What does it mean to “know Christ”, especially in terms of cultivating character? Well, of course, there’s emulation: he’s an example and a model for you in your choices. And there’s devotion: he is your Lord, as you repeat in the Apostles Creed: “And in Jesus Christ, his only Son, our Lord.” Devotion to a Lord means service and obedience, which also guide your choices.
But St. Paul means more than that, something spiritual and transcendent. “I want to know Christ and the power of his resurrection.” We know him on this side of his resurrection, between his resurrection and his return again, we know him not as a close friend here with us, but as the ascended Lord, into whose person is packed the new creation of the world, the new world that is coming, which he embodies in himself. The new world is ahead of us, it’s already established and waiting for us to get there, when we ourselves will somehow attain the resurrection from the dead.
That new world is not just a dream for the future, it’s a reality already in the future, on the other side of the boundary of death, a reality made by God, with a life and a power invested backwards, sort of, from the future into the presence of Christ. You share in that power which he exercises in the world by your knowing him. By knowing him, especially in worship and in prayer, you open your life to the power of his Spirit which gives the energy and motivation to the choices which you keep making in your life.
St. Paul also says a negative. “I want to know the sharing of his sufferings by becoming like him in his death.” Why the negative? Well, remember that I referred last week to an article from the New York Times magazine, and the title of that article is this: “What If The Secret to Success Is Failure?” Just as failing and then getting through your failure is essential for cultivating your character, so sharing the suffering of Christ and then conforming to his death gives you the resistance and the boundary you need. This sharing and conforming provide the inner opposition of which I spoke last week, the repentance and humility, the ordeal that you work through each week freely, the often painful self-awareness which leads to greater empathy and love. It’s a kind of training.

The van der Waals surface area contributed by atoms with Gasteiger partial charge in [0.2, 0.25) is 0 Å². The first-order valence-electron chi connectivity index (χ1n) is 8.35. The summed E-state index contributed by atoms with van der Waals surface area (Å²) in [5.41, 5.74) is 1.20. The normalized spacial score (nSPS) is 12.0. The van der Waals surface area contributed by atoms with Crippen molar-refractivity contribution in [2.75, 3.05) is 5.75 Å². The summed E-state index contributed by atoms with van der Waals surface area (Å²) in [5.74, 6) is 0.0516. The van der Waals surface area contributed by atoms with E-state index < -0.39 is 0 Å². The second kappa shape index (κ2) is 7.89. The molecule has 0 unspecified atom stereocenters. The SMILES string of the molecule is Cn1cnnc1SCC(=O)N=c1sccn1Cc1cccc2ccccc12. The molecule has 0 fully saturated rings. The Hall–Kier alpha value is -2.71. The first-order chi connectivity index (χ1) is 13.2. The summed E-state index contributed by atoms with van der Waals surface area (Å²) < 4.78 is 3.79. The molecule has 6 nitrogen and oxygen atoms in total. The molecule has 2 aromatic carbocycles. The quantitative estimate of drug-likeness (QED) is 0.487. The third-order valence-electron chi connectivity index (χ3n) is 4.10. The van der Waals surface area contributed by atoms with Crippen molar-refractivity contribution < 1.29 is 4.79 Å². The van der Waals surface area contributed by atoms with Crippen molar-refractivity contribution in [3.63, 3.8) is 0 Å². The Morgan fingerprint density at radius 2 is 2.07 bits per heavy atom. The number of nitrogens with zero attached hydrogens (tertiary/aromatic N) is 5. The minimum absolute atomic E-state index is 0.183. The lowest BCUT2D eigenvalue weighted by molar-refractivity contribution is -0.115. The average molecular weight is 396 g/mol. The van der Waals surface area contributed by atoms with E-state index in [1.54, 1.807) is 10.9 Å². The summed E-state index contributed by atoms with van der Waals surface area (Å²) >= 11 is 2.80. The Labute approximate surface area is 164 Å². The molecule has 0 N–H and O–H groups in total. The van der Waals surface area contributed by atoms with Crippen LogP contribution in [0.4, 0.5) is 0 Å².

St. Paul ends with an athletic metaphor. So let’s say the commandments are the fences and foul lines and the strike zone and the bases, and let’s say that knowing Christ is the actual playing of the game. It’s only by playing that you develop your skills, the skills of character, and you can improve your skills even when you lose a game. You can risk, you can try, you can gamble and experiment, because it has already been won for us by Christ, the victory is not just a dream, it’s a reality that has power for us now, and you can make free choices with courage. You know, courage does not mean no fear, courage means going through your fear to do the right thing anyway, even if the right thing means sharing his suffering. And the point of being configured to his death is not that you be crucified, but that your natural fear of death and your natural fear of loss do not control your choices, not even the loss of honor or reputation or esteem, all of which he lost on the cross.
The implication is that the greatest freedom of all comes when you are free from yourself, you are free from your credentials and your gains, free from your achievements and success, free from everything you think you know, free from what you’re trying to prove to other people, free from what you think you know about yourself, and that’s because what you want to know is Christ. It is so liberating to not belong to yourself, and paradoxically empowering. You are free to choose the only thing you are not free of, the only thing really demanded of you, which is to love, to love your neighbor as yourself, and to love God with all your heart, soul, strength and mind. You make your choices in order to cultivate a character of love, because you want to know God.